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I have an unvented electric immersion heater cylinder which heats the hot water for my household. The capacity is 200L and the temperature is set to 55°C.

The water heater is hard-wired to run overnight during cheaper off-peak hours only. This works reasonably well for most of the time, but occasionally during particularly heavy usage we find we run out of hot water by the evening so we're unable to take hot showers etc. at night.

If I increase the cylinder temperature to (e.g.) 65°C, will this effectively provide us with more "concentrated" hot water which will take longer to run out, assuming we continue to shower at the same comfortable temperature (~43°C)?

If yes, by how much longer might the hot water last?

  • To be honest, it is going to matter more on how long you use the hot water. Also, note that (typically) the hotter you run a storage system, the more you reduce it's effective life. Also, clearly, the cost of heating it goes up DRASTICALLY. If your goal is to reduce cost, maintaining hotter water isn't going to help that. Perhaps the best approach is to shorten water use time, and use low flow valves/heads. – noybman Oct 31 '18 at 4:47
  • I would doubt it would last longer. It depends on how the hot water is used during the day. Laundry, dishwashers usually demand full hot water, the temperature coming out will not matter. Your only savings would be when you're mixing with cold to get warm water. For me, that is mostly for showers. I'd say, try it for a week and see... – Gary Bak Oct 31 '18 at 11:46
  • @noybman The heater is only switched on for a finite period (overnight) so electricity is not being used to maintain the temperature; it's mostly just the initial heat-up. – WackGet Oct 31 '18 at 18:58
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    Insulating the hot water pipe from heater to shower can help a lot. They make slit foam tubes for just that purpose. – Wayfaring Stranger Nov 1 '18 at 5:54
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Absolutely. It will cost you more money to run the hot water heater, but you will have usable hot water for longer. You can calculate the additional time simply as well, it's an algebra mixture problem. I hated algebra, but let's walk through the math anyway:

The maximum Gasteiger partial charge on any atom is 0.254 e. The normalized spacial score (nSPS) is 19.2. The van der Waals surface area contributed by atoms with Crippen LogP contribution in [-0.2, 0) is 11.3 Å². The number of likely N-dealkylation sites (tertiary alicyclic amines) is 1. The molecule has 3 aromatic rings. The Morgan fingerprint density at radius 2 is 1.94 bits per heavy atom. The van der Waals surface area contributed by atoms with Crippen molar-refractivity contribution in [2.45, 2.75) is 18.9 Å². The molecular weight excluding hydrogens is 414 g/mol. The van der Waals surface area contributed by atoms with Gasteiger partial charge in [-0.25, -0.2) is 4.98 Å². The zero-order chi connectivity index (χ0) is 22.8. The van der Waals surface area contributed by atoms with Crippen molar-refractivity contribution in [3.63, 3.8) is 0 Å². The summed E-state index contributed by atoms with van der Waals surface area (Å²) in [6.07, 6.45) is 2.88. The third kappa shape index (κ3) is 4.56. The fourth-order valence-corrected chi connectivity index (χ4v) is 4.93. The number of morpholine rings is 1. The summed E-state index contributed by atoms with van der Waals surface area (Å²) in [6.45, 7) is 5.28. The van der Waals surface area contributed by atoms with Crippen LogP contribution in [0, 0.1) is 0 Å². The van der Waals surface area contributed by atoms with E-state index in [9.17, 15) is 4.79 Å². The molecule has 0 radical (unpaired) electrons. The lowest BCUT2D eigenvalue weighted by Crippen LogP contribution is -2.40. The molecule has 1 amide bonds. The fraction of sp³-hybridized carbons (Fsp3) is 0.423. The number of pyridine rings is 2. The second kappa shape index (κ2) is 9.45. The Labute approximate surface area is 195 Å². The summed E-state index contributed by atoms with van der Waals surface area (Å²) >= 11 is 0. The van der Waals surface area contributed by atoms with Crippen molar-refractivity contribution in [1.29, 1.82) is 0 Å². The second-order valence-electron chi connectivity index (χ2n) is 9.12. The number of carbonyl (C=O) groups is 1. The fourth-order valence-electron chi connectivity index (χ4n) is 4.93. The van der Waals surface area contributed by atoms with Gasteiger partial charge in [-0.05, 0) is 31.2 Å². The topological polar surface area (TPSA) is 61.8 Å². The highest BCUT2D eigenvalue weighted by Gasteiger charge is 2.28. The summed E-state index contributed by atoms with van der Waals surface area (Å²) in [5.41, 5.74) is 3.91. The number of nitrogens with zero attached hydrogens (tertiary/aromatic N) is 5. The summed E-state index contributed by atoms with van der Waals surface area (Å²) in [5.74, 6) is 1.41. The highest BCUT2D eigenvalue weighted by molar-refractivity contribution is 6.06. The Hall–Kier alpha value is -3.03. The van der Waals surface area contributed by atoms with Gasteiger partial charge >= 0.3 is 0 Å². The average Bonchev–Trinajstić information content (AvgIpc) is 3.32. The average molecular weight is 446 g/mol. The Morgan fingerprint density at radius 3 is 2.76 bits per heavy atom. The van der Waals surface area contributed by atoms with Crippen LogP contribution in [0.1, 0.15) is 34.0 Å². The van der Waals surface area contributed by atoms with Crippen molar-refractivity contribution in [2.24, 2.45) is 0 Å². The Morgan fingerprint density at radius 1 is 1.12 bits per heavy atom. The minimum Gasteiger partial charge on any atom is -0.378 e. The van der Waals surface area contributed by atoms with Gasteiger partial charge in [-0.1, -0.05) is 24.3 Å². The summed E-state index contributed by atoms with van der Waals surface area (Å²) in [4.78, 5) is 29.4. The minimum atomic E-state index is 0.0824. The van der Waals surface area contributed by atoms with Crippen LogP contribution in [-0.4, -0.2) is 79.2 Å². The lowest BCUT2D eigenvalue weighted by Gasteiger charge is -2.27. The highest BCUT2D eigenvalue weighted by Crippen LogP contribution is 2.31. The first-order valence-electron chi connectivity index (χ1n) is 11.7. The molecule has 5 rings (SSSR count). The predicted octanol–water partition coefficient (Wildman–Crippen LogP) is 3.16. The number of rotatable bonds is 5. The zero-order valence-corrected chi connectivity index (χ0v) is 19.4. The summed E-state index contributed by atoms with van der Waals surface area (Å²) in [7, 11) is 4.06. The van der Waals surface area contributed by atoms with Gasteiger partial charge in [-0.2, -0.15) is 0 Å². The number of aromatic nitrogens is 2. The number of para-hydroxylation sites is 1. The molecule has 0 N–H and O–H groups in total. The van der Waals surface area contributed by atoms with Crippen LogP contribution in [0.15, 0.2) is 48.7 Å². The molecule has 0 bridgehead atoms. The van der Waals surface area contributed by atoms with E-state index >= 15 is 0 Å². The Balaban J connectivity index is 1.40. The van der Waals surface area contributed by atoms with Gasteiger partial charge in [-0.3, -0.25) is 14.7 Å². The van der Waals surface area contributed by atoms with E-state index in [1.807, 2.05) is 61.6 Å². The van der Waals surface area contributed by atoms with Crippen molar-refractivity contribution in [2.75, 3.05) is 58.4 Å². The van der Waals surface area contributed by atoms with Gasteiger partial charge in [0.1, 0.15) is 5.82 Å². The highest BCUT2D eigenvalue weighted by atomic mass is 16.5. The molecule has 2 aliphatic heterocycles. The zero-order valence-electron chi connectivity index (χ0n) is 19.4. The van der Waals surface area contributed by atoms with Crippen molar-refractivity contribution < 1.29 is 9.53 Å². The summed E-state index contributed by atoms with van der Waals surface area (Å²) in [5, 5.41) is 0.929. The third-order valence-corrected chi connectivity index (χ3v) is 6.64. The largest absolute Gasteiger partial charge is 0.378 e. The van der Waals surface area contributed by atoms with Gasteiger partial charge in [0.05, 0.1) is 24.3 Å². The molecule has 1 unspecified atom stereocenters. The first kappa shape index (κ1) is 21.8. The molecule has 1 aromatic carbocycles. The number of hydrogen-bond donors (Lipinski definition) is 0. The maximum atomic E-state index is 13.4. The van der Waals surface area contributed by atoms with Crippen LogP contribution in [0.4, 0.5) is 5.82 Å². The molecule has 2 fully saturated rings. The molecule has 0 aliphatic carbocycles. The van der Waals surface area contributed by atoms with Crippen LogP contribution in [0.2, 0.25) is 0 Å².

Let's assume your cold water is at 10°C. You want the output to be 43°C Your tank holds 200L.

Given the above, without replenishing the tank, how many L of 43°C water can you get?

 temp = (hl*ht + cl*ct) / (hl + cl)

substitute figures to solve for cl: (200*55)+(cl*10) / (200 + cl) cl= 72L of cold.

So 200L+72L = 272L of 43°C before it runs out at 55°C.

Now let's solve for 65°C: (200*65)+(cl*10) / (200 + cl) cl = 133L of cold.

So 200L+133L = 333L of 43°C before it runs out at 65°C.

Comparing 333L of hot to 272L of hot, you will get about 20-25% more hot water before it starts cooling. Of course, there's other losses; hot water cool more proportionally before the faucet, the heater looses more waste heat with hotter water, it takes longer to heat water hotter, affecting the recharge rate, etc.

Using an online cost estimator, it looks like you'll spend 33% more money to get 25% more hot water.

  • This is assuming the heat is not lost at all but it is, and as you mention, its lost fast, so at what (lograthimic) curve is it? The tank mfr will probably have this published. Then looking at the extra cost to get it to this temperature at night will end up costing the same, but the amount of hot water wont be ~133L. You might make out to heat the water to the demand temp but keep that temp lower than 55c (i.e., 49c) nearer to the time of use and not at all when not used. – noybman Oct 31 '18 at 22:31
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You'll have hotter water, which will last longer in the shower because you'll be mixing it with more cold water to get the right temperature when you use it.

The down-side is that:

  • It will cost you more to run. Hotter water "leaks" more energy into the surrounding area.

  • It's easier to get really serious burns.

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